Secondly, our Reformed Tradition teaches us to take very seriously our freedom. Our right to choose involves a profound responsibility. We respect the right of a woman to make very difficult choices-choices regarding what is happening within her own body. We acknowledge that an unwanted pregnancy places her in a very stressful dilemma. But we also believe that a woman is capable of making responsible decisions. She may consult many people-her doctor, her family, her spiritual advisor, her sexual partner. But finally it is her decision, her responsibility, and her body that is at stake here. We in the Reformed Tradition respect and honor her. And we realize that she may feel deep ambiguity, even guilt about her decision. But it is HER decision she will live with for better of worse all her life. And no one-not the church, not the state-should treat her as less than a fully responsible being in her moment of decision.

So what does the Reformed Tradition say to a woman who faces the prospect of terminating her unwanted pregnancy? We need to inform her about our understanding of human personhood. We do take very seriously the issue of viability outside the womb. We would see grave moral problems with late term abortions. Only if the life of the woman were seriously threatened would such procedures ever be appropriate. We would say also that a woman should be allowed to terminate her pregnancy most especially in the very early stages of pregnancy if certain tragic conditions exist, as I have already noted. But we do not approve of abortions as just another form of birth control.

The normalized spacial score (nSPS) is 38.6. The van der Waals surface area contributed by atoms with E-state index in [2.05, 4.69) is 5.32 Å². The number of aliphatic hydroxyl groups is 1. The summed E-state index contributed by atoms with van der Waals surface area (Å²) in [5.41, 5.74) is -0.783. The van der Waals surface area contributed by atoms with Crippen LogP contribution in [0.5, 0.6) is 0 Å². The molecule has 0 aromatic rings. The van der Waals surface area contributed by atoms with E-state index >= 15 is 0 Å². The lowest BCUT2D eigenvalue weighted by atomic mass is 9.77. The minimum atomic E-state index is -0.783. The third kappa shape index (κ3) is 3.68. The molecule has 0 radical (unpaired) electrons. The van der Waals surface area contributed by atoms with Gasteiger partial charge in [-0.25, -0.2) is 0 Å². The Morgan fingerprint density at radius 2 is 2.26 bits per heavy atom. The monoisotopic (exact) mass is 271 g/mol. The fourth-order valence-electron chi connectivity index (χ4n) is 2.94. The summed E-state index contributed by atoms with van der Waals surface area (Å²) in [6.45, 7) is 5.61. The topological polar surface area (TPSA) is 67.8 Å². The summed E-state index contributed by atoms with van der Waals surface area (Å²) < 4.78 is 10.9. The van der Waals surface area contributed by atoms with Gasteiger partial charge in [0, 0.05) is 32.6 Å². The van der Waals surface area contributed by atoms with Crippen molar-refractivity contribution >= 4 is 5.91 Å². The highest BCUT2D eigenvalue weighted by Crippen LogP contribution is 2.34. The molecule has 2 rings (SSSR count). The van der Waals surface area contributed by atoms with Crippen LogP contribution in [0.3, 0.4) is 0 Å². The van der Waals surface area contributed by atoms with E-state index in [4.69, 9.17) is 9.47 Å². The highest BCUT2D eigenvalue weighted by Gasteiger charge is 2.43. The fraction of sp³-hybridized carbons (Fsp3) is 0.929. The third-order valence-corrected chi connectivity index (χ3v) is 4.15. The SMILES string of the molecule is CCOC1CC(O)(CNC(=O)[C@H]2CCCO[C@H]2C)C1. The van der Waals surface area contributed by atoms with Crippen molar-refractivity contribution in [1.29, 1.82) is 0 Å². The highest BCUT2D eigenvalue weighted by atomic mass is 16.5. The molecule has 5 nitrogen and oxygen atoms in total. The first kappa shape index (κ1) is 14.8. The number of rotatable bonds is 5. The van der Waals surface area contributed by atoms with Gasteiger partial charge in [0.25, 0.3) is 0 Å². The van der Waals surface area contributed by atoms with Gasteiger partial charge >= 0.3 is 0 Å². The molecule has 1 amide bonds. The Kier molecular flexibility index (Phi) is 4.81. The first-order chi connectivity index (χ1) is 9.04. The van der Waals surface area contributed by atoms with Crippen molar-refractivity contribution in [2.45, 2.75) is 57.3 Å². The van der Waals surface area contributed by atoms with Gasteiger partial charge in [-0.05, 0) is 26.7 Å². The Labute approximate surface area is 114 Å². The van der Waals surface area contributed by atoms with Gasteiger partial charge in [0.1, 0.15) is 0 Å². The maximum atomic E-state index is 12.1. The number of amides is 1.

We would counsel some women to consider giving birth and then giving her child up for adoption. For those women who would choose to give birth and raise her child, we would promise to stand with her. And we would promise to work for affordable health care, maternity leave, accessible child care, and economic opportunities for her and her baby. We also promise to offer her a community of faith, hope and love where parents are supported and children are loved. What ever decision the woman makes, we must insist that it is her decision. It is what is happening inside her body that makes this most profoundly her personal choice.

This in conclusion should be said. The Reformed Tradition is not pro-abortion. But we do see the termination of a pregnancy in some circumstances as an appropriate if not tragic decision. The General Assambly of the Presbyterian Church is pro-choice and has been for over 30 years. WE as a denomination have struggled mightily with trhis issue. We do not all agree. That is painfully obvious. This sermon may have profoundly disturbed you. Please know it was offered to you for your “prayerful consideration”. I invite you to join me in the library after worship for more dialogue about this deeply tragic and troubling issue. At stake are life, liberty and the pursuit of happiness.

But even more than that, our faith is at stake. A faith that takes with great seriousness the sanctity of life. A faith that takes with great seriousness our freedom and our responsibility. A faith that trusts a loving and grace-filled God to guide us through dark and troubling waters.

Like all of you, I yearn for a world where the promise of new life is a blessed event. A world where every pregnancy is greeted with joy. A world where every child is welcomed with open and loving arms. A world where God says to every infant, “Before I formed you in the womb I knew you, before you were born I loved you.” That’s the world we all yearn for. A “kingdom come” kind of world.

Meanwhile we live “east of Eden” where “life liberty and the pursuit of happiness” know all too often the pain of pregnancy and the pain of childbirth. God speed the day when there sill be no more pain, no more tears, and no more sorrow. Only love and joy and peace. May God speed the day. Amen

Amber Royster